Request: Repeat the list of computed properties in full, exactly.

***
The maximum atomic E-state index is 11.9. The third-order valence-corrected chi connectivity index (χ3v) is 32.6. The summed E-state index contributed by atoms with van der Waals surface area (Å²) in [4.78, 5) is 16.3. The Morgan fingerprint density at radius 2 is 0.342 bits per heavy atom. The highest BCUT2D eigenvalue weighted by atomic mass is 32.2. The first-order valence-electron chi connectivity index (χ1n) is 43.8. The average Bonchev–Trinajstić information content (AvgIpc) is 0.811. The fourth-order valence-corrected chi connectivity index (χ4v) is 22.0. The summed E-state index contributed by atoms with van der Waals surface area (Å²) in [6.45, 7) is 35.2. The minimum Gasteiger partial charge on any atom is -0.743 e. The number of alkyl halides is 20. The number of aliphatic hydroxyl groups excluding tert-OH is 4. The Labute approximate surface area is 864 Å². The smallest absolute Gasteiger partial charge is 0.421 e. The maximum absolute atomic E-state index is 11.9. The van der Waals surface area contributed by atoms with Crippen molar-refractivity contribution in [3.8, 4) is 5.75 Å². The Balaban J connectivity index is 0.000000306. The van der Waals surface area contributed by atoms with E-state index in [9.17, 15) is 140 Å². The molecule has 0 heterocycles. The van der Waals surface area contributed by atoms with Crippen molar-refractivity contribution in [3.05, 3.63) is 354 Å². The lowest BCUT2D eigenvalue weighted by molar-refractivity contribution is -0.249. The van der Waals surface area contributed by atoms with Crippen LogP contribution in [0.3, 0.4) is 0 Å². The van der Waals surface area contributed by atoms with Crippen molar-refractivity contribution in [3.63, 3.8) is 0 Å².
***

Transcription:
The maximum atomic E-state index is 11.9. The third-order valence-corrected chi connectivity index (χ3v) is 32.6. The summed E-state index contributed by atoms with van der Waals surface area (Å²) in [4.78, 5) is 16.3. The Morgan fingerprint density at radius 2 is 0.342 bits per heavy atom. The highest BCUT2D eigenvalue weighted by atomic mass is 32.2. The first-order valence-electron chi connectivity index (χ1n) is 43.8. The average Bonchev–Trinajstić information content (AvgIpc) is 0.811. The fourth-order valence-corrected chi connectivity index (χ4v) is 22.0. The summed E-state index contributed by atoms with van der Waals surface area (Å²) in [6.45, 7) is 35.2. The minimum Gasteiger partial charge on any atom is -0.743 e. The number of alkyl halides is 20. The number of aliphatic hydroxyl groups excluding tert-OH is 4. The Labute approximate surface area is 864 Å². The smallest absolute Gasteiger partial charge is 0.421 e. The maximum absolute atomic E-state index is 11.9. The van der Waals surface area contributed by atoms with Crippen molar-refractivity contribution in [3.8, 4) is 5.75 Å². The Balaban J connectivity index is 0.000000306. The van der Waals surface area contributed by atoms with E-state index in [9.17, 15) is 140 Å². The molecule has 0 heterocycles. The van der Waals surface area contributed by atoms with Crippen molar-refractivity contribution in [3.05, 3.63) is 354 Å². The lowest BCUT2D eigenvalue weighted by molar-refractivity contribution is -0.249. The van der Waals surface area contributed by atoms with Crippen LogP contribution in [0.3, 0.4) is 0 Å². The van der Waals surface area contributed by atoms with Crippen molar-refractivity contribution in [3.63, 3.8) is 0 Å².